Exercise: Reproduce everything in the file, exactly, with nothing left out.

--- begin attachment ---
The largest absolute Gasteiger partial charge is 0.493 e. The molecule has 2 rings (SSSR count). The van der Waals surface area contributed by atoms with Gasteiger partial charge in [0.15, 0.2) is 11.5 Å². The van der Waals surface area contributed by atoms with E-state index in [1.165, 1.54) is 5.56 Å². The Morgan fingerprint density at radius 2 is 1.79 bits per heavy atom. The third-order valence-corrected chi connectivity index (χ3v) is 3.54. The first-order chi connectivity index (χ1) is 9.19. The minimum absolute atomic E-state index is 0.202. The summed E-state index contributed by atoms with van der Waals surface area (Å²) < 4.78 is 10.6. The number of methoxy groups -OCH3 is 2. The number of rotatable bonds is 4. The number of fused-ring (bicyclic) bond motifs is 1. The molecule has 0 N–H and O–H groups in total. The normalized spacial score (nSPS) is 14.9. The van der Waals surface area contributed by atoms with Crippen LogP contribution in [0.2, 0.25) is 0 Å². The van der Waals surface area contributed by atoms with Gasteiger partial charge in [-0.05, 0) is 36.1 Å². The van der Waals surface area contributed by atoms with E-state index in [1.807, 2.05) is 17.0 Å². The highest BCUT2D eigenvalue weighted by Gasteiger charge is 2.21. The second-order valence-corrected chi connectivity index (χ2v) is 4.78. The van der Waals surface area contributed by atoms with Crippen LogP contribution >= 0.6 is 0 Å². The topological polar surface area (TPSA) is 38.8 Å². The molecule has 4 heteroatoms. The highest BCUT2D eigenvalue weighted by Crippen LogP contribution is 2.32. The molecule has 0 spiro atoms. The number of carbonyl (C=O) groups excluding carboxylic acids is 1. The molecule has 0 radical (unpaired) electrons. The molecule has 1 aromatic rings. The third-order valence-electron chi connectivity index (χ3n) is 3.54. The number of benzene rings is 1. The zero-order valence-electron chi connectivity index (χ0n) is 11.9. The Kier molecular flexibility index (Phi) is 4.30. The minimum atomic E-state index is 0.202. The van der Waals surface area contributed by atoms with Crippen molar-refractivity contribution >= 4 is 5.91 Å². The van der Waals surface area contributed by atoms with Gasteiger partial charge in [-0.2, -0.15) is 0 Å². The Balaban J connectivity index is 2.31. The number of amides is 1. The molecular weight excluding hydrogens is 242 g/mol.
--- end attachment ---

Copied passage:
The largest absolute Gasteiger partial charge is 0.493 e. The molecule has 2 rings (SSSR count). The van der Waals surface area contributed by atoms with Gasteiger partial charge in [0.15, 0.2) is 11.5 Å². The van der Waals surface area contributed by atoms with E-state index in [1.165, 1.54) is 5.56 Å². The Morgan fingerprint density at radius 2 is 1.79 bits per heavy atom. The third-order valence-corrected chi connectivity index (χ3v) is 3.54. The first-order chi connectivity index (χ1) is 9.19. The minimum absolute atomic E-state index is 0.202. The summed E-state index contributed by atoms with van der Waals surface area (Å²) < 4.78 is 10.6. The number of methoxy groups -OCH3 is 2. The number of rotatable bonds is 4. The number of fused-ring (bicyclic) bond motifs is 1. The molecule has 0 N–H and O–H groups in total. The normalized spacial score (nSPS) is 14.9. The van der Waals surface area contributed by atoms with Crippen LogP contribution in [0.2, 0.25) is 0 Å². The van der Waals surface area contributed by atoms with Gasteiger partial charge in [-0.05, 0) is 36.1 Å². The van der Waals surface area contributed by atoms with E-state index in [1.807, 2.05) is 17.0 Å². The highest BCUT2D eigenvalue weighted by Gasteiger charge is 2.21. The second-order valence-corrected chi connectivity index (χ2v) is 4.78. The van der Waals surface area contributed by atoms with Crippen LogP contribution >= 0.6 is 0 Å². The topological polar surface area (TPSA) is 38.8 Å². The molecule has 4 heteroatoms. The highest BCUT2D eigenvalue weighted by Crippen LogP contribution is 2.32. The molecule has 0 spiro atoms. The number of carbonyl (C=O) groups excluding carboxylic acids is 1. The molecule has 0 radical (unpaired) electrons. The molecule has 1 aromatic rings. The third-order valence-electron chi connectivity index (χ3n) is 3.54. The number of benzene rings is 1. The zero-order valence-electron chi connectivity index (χ0n) is 11.9. The Kier molecular flexibility index (Phi) is 4.30. The minimum atomic E-state index is 0.202. The van der Waals surface area contributed by atoms with Crippen molar-refractivity contribution >= 4 is 5.91 Å². The van der Waals surface area contributed by atoms with Gasteiger partial charge in [-0.2, -0.15) is 0 Å². The Balaban J connectivity index is 2.31. The number of amides is 1. The molecular weight excluding hydrogens is 242 g/mol.